Your bio also says you are a “design thinking associate.” What is that? Design Thinking, alternatively called human-centered design, is a way of working and building a culture that is collaborative and egalitarian. Importantly, human-centered design encourages new ideas by reframing failure as an opportunity — even a necessary step — in the process of developing a business or cultural solution. Methodologically, design thinking is a non-linear process that involves five main stages: Empathize, Define, Ideate, Prototype and Test.

Design Thinking is everywhere — researchers are employing design thinking practices when they curate their research questions (Define stage) and conduct interviews (Empathize stage); chefs are employing design thinking when they are recipe testing (Prototype and Testing stages), and students are design thinking their way through their papers!

Most of us, inadvertently, are design thinking our careers by identifying what fields/disciplines we like or think we’ll be good at, prototyping a role in the industry/field we picked, testing the new role, then reconfiguring our career decisions based on our experiences in those roles and our values. As you can already tell, it’s a deeply human process.

You have expressed a deep commitment to building “a multivocal, decolonial future through networks of care.” What does that look like? Decolonization is a loud recognition of the ongoing and lasting legacies of colonization in the U.S. and across the world. Decolonization recognizes that colonization continues to exist and gets reinforced through dominant ways of thinking, being and knowing. For me, decolonization is a questioning of what we have accepted as “normal” or the status quo and reimagining a world where differences are seen as assets, not deficits or obstacles.
I believe building networks of care through kindness, empathy and deep understanding will help us collaborate across differences. This is critical to building a decolonial future.

What prompted you to become involved with the Born This Way Foundation and the #BeKind Campaign? How are the foundation and the #BeKind Campaign going to help you build the future you envision? I have always had a deep appreciation for Born This Way Foundation and their commitment to placing youth voices at the forefront of their work. I have been seeking to be a part of a supportive community of people who are also passionate about kindness, mental health awareness and advocacy, so when a friend shared the opportunity to be an advisory board member, I felt a deep resonance and connection with the opportunity. I am very grateful to Born This Way Foundation for providing the opportunity and space to amplify and empower the voices of my fellow South Asian community members, especially folks who are doing divergent, political and socially responsible work.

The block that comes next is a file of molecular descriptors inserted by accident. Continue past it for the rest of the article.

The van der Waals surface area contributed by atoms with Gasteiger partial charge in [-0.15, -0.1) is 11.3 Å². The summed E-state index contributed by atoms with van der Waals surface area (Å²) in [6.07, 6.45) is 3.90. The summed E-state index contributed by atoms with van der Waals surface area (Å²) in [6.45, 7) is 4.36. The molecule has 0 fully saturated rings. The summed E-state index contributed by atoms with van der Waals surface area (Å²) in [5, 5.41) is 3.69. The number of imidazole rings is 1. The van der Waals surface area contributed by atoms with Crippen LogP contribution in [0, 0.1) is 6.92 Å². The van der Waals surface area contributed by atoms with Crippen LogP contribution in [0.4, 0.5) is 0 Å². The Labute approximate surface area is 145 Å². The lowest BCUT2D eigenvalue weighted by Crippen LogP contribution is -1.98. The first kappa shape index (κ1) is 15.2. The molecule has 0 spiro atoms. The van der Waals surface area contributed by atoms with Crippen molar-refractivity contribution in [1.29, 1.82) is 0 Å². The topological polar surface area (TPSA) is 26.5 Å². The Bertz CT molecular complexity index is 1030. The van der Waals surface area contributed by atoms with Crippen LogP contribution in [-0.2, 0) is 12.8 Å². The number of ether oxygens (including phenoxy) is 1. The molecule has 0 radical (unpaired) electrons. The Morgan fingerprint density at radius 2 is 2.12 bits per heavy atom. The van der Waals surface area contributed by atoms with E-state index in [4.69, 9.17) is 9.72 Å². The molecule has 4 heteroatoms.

Also, I have experienced and watched the transformative capacity of kindness. Kindness is what makes us human, and I am very committed to advocating for kindness, which doesn’t only mean big and grand gestures. Kindness also looks like mentoring someone, supporting your friend, practicing community care, engaging in activism and making decisions that align with your values. The #BeKind21 campaign is an impactful way to emphasize the role and capacity of kindness in the world, and I am so grateful that I get to be a part of this vision.

Where do you hope to go from here, and how is Born This Way Foundation helping you get there? Soon, I will begin my graduate program at The New School in New York, where I’ll be learning and working at the intersection of anthropology, equity and social impact. Born This Way Foundation is helping me connect with inspiring people, and their stories are directly impacting and informing my understanding of what it means to be human and to build a network of uncompromising care and support. These learnings are strongly contributing to my ongoing research work on violence, care, and decolonization. My experience at Born This Way Foundation will make me a more understanding, kinder, thoughtful and empathetic human.